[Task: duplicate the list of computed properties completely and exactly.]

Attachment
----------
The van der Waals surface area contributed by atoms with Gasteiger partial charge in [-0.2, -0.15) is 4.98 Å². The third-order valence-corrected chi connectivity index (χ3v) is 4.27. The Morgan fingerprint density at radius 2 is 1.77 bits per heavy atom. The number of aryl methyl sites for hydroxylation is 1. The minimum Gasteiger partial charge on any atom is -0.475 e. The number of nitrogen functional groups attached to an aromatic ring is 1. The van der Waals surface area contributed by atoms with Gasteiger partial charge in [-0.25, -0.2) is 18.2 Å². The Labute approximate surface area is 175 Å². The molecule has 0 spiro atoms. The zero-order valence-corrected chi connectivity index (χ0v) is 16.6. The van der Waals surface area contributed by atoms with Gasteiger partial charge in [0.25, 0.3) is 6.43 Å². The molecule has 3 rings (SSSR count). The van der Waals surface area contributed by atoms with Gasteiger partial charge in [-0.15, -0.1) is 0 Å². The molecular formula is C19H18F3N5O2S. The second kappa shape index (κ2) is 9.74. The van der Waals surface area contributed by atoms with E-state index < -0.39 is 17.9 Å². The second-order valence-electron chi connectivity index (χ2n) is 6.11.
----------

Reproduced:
The van der Waals surface area contributed by atoms with Gasteiger partial charge in [-0.2, -0.15) is 4.98 Å². The third-order valence-corrected chi connectivity index (χ3v) is 4.27. The Morgan fingerprint density at radius 2 is 1.77 bits per heavy atom. The number of aryl methyl sites for hydroxylation is 1. The minimum Gasteiger partial charge on any atom is -0.475 e. The number of nitrogen functional groups attached to an aromatic ring is 1. The van der Waals surface area contributed by atoms with Gasteiger partial charge in [-0.25, -0.2) is 18.2 Å². The Labute approximate surface area is 175 Å². The molecule has 0 spiro atoms. The zero-order valence-corrected chi connectivity index (χ0v) is 16.6. The van der Waals surface area contributed by atoms with Gasteiger partial charge in [0.25, 0.3) is 6.43 Å². The molecule has 3 rings (SSSR count). The van der Waals surface area contributed by atoms with Gasteiger partial charge in [-0.15, -0.1) is 0 Å². The molecular formula is C19H18F3N5O2S. The second kappa shape index (κ2) is 9.74. The van der Waals surface area contributed by atoms with E-state index < -0.39 is 17.9 Å². The second-order valence-electron chi connectivity index (χ2n) is 6.11.